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From the vibrant street markets and festivals, to lakes and tropical rainforests, ancient slave castles and forts, Ghana holds attractions for tourists with varying interests.

Since independence in 1957 from Britain, Ghana suffered a number of coups until eventually becoming one of the most stable democratic governments in West Africa. The current administration is led by President John Kufuor.

Of the country's 18.8 million people, about half belong to the Akan ethnic group. English is the official language and is widely understood in most parts of the nation, while Twi is the most common language spoken, especially in the south. Other major languages include Dagbani, Ewe and Ga. The population is about 69 percent Christian, 16 percent Muslim with the remainder following traditional beliefs.

International direct flights arrive in the capital, Accra. Three internal airports are located in Kumasi, Sunyani and Tamale. Car rental and tour agencies are located all over the country, although buses, mini-vans (tro-tro) and taxis are more common and less expensive.

Ghana lies on the Atlantic coast and has a number of exotic resorts on the Busua, Coco and White Sands beaches. To sample Ghana's vibrant and colorful festivals, most of which occur between August and February, get a guide from your hotel and plan to stay in rural areas for a few days. You will find street markets in just about any town you visit in Ghana and the vivacity combined with serious business activities is enlightening.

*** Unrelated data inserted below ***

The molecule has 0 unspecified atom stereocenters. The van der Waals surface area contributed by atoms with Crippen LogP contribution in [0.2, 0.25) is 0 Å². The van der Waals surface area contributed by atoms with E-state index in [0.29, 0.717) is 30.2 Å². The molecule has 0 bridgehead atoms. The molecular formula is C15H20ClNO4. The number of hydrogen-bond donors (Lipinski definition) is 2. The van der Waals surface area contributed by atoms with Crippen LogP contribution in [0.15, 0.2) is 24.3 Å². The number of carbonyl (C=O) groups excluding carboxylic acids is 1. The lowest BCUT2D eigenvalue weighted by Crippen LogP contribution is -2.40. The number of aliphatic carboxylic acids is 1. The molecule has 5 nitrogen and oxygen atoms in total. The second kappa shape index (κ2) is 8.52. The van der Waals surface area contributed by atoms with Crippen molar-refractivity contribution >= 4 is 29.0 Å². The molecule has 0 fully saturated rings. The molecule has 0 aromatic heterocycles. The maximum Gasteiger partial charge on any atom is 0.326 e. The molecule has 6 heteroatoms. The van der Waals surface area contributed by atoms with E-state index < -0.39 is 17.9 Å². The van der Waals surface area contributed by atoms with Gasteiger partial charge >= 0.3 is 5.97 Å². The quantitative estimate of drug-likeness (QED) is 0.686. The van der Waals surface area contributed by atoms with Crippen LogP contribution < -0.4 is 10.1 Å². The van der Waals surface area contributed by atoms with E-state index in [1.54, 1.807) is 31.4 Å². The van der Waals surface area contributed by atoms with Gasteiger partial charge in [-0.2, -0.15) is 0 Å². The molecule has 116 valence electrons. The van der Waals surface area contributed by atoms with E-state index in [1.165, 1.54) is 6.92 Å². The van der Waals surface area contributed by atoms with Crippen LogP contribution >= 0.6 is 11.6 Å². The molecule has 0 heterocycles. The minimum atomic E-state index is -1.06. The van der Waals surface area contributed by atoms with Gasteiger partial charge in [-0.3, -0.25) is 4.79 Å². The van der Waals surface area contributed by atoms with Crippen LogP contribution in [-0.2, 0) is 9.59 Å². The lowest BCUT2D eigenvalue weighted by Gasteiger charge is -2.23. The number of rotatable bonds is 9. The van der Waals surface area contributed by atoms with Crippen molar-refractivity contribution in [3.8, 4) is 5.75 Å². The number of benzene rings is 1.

The castles and forts dotting Ghana's coastline reflect one part of the country's history during the slave trade and under colonization by the British. These vestiges of the past, especially the Cape Coast and Elmina castles, are in various stages of preservation and are favorite spots to visit with tours daily.

The country also has a network of national parks further inland, including Kakum, Mole and Bui, which show the diversity of Ghana's ecology with tropical rainforests and savannahs. The national parks have elephants, antelopes, various primates and numerous birds. Animal sanctuaries like the Wechiau Community Hippo Sanctuary and the Tafi Atome Monkey Sanctuary are also a great way to see nature's diversity in Ghana. There are many hotels in the major cities as well as lodges and guesthouses, which are cheaper and less luxurious.